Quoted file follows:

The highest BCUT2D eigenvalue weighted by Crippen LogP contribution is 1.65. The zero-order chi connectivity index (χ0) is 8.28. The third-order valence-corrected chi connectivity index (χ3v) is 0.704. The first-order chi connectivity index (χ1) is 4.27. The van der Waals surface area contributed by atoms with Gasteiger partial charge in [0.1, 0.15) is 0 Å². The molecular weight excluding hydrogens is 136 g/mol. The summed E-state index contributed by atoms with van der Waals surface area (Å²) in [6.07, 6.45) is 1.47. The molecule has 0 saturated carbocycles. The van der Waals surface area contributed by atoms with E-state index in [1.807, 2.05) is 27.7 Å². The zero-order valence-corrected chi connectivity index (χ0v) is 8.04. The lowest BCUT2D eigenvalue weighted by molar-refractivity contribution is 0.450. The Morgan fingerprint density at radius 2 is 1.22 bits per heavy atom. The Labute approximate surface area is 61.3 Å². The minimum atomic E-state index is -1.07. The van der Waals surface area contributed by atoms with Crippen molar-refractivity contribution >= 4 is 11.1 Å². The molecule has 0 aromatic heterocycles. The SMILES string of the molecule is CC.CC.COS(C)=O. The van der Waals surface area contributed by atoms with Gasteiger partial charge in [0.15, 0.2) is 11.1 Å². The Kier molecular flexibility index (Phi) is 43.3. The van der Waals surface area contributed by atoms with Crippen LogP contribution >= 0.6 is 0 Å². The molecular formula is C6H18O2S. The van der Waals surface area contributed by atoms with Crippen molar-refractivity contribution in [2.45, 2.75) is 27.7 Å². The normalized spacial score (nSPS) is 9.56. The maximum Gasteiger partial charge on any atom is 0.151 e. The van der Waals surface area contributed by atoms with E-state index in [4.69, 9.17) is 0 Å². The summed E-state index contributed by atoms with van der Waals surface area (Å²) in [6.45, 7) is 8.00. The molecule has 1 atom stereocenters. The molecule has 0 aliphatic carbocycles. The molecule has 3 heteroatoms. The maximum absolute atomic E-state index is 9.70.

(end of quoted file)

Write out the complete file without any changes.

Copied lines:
The highest BCUT2D eigenvalue weighted by Crippen LogP contribution is 1.65. The zero-order chi connectivity index (χ0) is 8.28. The third-order valence-corrected chi connectivity index (χ3v) is 0.704. The first-order chi connectivity index (χ1) is 4.27. The van der Waals surface area contributed by atoms with Gasteiger partial charge in [0.1, 0.15) is 0 Å². The molecular weight excluding hydrogens is 136 g/mol. The summed E-state index contributed by atoms with van der Waals surface area (Å²) in [6.07, 6.45) is 1.47. The molecule has 0 saturated carbocycles. The van der Waals surface area contributed by atoms with E-state index in [1.807, 2.05) is 27.7 Å². The zero-order valence-corrected chi connectivity index (χ0v) is 8.04. The lowest BCUT2D eigenvalue weighted by molar-refractivity contribution is 0.450. The Morgan fingerprint density at radius 2 is 1.22 bits per heavy atom. The Labute approximate surface area is 61.3 Å². The minimum atomic E-state index is -1.07. The van der Waals surface area contributed by atoms with Crippen molar-refractivity contribution >= 4 is 11.1 Å². The molecule has 0 aromatic heterocycles. The SMILES string of the molecule is CC.CC.COS(C)=O. The van der Waals surface area contributed by atoms with Gasteiger partial charge in [0.15, 0.2) is 11.1 Å². The Kier molecular flexibility index (Phi) is 43.3. The van der Waals surface area contributed by atoms with Crippen LogP contribution >= 0.6 is 0 Å². The molecular formula is C6H18O2S. The van der Waals surface area contributed by atoms with Crippen molar-refractivity contribution in [2.45, 2.75) is 27.7 Å². The normalized spacial score (nSPS) is 9.56. The maximum Gasteiger partial charge on any atom is 0.151 e. The van der Waals surface area contributed by atoms with E-state index in [4.69, 9.17) is 0 Å². The summed E-state index contributed by atoms with van der Waals surface area (Å²) in [6.45, 7) is 8.00. The molecule has 1 atom stereocenters. The molecule has 0 aliphatic carbocycles. The molecule has 3 heteroatoms. The maximum absolute atomic E-state index is 9.70.